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Country - Verschenen op 1 juli 1975 | CMCapNash (N91)

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Glen Campbell, who spent his life building a sturdy bridge between country and pop, was above all a voice. A voice as iconic as those of Frank Sinatra, Elvis or Ella Fitzgerald. In 1975 when Rhinestone Cowboy was released, the well-coiffed Arkansas-born singer who also hosted a weekly talk show on CBS was showered with golden records and Grammy Awards. This 13th album, which begins with the single of the same name, was one of his most popular records. Rhinestones Cowboy launched Campbell right back up to the top of the charts, after he deserted them for a while at the beginning of the ‘70s. Thanks to the Dennis Lambert-Brian Potter producing duo, who wrote the first four songs on the album, Glen Campbell tapped into all his know-how and embodied a country boy who had come to town to do the impossible, perfectly crooning down the mic without ever turning his songs into schmaltzy tear-jerkers. Here, he covers hits by the likes of Smokey Robinson (My Girl), Randy Newman (Marie) and Barry Mann (We're Over) while never copying their styles. It was in this slightly kitschy territory, situated somewhere between country, pop, folk and soft rock, that Campbell ruled supreme. © Marc Zisman/Qobuz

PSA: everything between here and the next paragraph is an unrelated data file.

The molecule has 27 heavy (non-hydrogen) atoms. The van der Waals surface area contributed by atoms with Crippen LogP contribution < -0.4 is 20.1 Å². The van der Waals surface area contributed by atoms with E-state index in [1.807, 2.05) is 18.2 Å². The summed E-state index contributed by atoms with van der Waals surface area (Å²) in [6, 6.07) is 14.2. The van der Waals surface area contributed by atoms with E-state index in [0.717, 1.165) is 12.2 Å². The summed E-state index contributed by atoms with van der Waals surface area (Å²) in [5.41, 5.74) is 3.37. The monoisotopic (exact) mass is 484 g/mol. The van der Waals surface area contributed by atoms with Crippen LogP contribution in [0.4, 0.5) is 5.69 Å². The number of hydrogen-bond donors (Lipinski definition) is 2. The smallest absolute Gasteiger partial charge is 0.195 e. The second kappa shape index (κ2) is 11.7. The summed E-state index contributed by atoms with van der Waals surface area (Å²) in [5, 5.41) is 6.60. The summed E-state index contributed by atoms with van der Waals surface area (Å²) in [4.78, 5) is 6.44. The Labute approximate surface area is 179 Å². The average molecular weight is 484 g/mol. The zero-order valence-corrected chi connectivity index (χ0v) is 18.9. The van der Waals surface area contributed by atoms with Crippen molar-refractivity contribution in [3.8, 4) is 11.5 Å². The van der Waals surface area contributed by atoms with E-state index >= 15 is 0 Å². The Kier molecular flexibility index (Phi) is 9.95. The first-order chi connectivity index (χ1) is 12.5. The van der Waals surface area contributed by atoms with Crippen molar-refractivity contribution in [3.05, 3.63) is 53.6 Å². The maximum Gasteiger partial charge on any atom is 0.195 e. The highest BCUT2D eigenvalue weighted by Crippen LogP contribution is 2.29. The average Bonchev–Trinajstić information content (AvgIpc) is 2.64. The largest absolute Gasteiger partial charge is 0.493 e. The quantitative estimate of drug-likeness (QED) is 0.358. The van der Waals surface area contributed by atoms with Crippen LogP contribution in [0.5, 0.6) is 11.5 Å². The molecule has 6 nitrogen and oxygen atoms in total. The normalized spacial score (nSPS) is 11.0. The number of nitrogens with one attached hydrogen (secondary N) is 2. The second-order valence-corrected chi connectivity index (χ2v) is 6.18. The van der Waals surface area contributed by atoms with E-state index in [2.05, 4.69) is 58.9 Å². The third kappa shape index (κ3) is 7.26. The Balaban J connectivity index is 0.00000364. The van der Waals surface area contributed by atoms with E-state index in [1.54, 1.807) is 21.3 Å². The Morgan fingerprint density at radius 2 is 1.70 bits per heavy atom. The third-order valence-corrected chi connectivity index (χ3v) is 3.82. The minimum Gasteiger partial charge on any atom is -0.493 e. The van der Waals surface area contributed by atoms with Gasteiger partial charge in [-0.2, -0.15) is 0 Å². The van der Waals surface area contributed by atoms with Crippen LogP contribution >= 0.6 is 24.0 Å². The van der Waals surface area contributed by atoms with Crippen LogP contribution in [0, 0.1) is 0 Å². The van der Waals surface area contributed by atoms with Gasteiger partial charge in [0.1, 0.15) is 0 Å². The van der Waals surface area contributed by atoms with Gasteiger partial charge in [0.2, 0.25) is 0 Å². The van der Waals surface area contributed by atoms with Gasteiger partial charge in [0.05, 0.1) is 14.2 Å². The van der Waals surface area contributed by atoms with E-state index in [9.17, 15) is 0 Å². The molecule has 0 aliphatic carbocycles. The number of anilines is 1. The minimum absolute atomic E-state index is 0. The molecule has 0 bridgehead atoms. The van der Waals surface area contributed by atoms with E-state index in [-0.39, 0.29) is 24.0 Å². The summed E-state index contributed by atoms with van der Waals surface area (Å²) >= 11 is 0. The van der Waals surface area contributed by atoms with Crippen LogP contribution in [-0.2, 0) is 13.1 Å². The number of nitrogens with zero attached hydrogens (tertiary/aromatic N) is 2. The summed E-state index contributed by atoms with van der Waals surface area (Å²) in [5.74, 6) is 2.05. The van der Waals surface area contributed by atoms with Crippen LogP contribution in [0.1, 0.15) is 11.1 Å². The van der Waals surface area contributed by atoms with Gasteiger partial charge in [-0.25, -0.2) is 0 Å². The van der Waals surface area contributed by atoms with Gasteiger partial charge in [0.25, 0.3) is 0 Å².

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Country - Verschenen op 1 januari 1987 | EMI Trade Marketing

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Country - Verschenen op 1 januari 1977 | Capitol Records

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Country - Verschenen op 21 juli 2019 | CMCapNash (N91)

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Country - Verschenen op 1 januari 2001 | Capitol Nashville